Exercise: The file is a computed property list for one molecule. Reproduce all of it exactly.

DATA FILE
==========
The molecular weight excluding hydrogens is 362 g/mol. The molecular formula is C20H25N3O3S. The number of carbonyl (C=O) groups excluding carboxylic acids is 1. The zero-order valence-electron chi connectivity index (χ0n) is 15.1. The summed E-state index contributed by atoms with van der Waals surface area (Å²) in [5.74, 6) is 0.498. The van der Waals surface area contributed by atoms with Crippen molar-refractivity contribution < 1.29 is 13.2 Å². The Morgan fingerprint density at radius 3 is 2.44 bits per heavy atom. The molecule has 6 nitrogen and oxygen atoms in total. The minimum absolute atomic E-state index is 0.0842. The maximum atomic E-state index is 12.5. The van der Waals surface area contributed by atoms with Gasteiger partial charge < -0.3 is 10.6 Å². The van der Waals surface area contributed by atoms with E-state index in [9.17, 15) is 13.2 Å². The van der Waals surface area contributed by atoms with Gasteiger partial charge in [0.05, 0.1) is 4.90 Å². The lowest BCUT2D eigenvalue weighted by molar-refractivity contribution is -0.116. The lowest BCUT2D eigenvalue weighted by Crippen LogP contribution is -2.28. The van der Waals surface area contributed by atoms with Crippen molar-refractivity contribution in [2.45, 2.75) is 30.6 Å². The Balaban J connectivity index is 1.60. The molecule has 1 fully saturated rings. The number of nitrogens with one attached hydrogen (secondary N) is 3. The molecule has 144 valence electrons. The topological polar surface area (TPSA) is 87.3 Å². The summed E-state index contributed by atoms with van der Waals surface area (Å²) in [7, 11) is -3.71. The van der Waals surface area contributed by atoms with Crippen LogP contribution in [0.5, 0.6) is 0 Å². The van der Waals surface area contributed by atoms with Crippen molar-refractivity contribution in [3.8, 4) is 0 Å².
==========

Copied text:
The molecular weight excluding hydrogens is 362 g/mol. The molecular formula is C20H25N3O3S. The number of carbonyl (C=O) groups excluding carboxylic acids is 1. The zero-order valence-electron chi connectivity index (χ0n) is 15.1. The summed E-state index contributed by atoms with van der Waals surface area (Å²) in [5.74, 6) is 0.498. The van der Waals surface area contributed by atoms with Crippen molar-refractivity contribution < 1.29 is 13.2 Å². The Morgan fingerprint density at radius 3 is 2.44 bits per heavy atom. The molecule has 6 nitrogen and oxygen atoms in total. The minimum absolute atomic E-state index is 0.0842. The maximum atomic E-state index is 12.5. The van der Waals surface area contributed by atoms with Gasteiger partial charge < -0.3 is 10.6 Å². The van der Waals surface area contributed by atoms with E-state index in [9.17, 15) is 13.2 Å². The van der Waals surface area contributed by atoms with Gasteiger partial charge in [0.05, 0.1) is 4.90 Å². The lowest BCUT2D eigenvalue weighted by molar-refractivity contribution is -0.116. The lowest BCUT2D eigenvalue weighted by Crippen LogP contribution is -2.28. The van der Waals surface area contributed by atoms with Crippen molar-refractivity contribution in [2.45, 2.75) is 30.6 Å². The Balaban J connectivity index is 1.60. The molecule has 1 fully saturated rings. The number of nitrogens with one attached hydrogen (secondary N) is 3. The molecule has 144 valence electrons. The topological polar surface area (TPSA) is 87.3 Å². The summed E-state index contributed by atoms with van der Waals surface area (Å²) in [7, 11) is -3.71. The van der Waals surface area contributed by atoms with Crippen LogP contribution in [0.5, 0.6) is 0 Å². The van der Waals surface area contributed by atoms with Crippen molar-refractivity contribution in [3.8, 4) is 0 Å².